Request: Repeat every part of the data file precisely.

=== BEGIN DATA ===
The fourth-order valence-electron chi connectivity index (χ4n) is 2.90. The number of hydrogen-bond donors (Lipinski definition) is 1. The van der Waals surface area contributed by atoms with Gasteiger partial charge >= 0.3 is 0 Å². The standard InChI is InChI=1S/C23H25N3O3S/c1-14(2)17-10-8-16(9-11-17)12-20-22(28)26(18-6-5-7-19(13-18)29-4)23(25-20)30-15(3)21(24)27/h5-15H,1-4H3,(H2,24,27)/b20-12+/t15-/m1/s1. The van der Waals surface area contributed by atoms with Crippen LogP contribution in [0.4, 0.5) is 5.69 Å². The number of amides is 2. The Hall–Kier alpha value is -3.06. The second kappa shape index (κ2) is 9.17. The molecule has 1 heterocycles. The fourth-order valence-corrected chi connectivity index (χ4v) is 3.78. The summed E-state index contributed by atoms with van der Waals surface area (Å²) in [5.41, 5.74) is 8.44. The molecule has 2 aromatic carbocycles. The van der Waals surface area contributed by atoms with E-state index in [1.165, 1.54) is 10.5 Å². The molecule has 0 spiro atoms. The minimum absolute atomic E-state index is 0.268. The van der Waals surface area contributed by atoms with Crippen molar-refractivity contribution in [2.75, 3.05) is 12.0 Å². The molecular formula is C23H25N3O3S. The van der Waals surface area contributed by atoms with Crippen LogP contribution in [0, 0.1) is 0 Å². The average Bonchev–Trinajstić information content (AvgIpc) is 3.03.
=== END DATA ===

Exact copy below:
The fourth-order valence-electron chi connectivity index (χ4n) is 2.90. The number of hydrogen-bond donors (Lipinski definition) is 1. The van der Waals surface area contributed by atoms with Gasteiger partial charge >= 0.3 is 0 Å². The standard InChI is InChI=1S/C23H25N3O3S/c1-14(2)17-10-8-16(9-11-17)12-20-22(28)26(18-6-5-7-19(13-18)29-4)23(25-20)30-15(3)21(24)27/h5-15H,1-4H3,(H2,24,27)/b20-12+/t15-/m1/s1. The van der Waals surface area contributed by atoms with Crippen LogP contribution in [0.4, 0.5) is 5.69 Å². The number of amides is 2. The Hall–Kier alpha value is -3.06. The second kappa shape index (κ2) is 9.17. The molecule has 1 heterocycles. The fourth-order valence-corrected chi connectivity index (χ4v) is 3.78. The summed E-state index contributed by atoms with van der Waals surface area (Å²) in [5.41, 5.74) is 8.44. The molecule has 2 aromatic carbocycles. The van der Waals surface area contributed by atoms with E-state index in [1.165, 1.54) is 10.5 Å². The molecule has 0 spiro atoms. The minimum absolute atomic E-state index is 0.268. The van der Waals surface area contributed by atoms with Crippen molar-refractivity contribution in [2.75, 3.05) is 12.0 Å². The molecular formula is C23H25N3O3S. The van der Waals surface area contributed by atoms with Crippen LogP contribution in [0, 0.1) is 0 Å². The average Bonchev–Trinajstić information content (AvgIpc) is 3.03.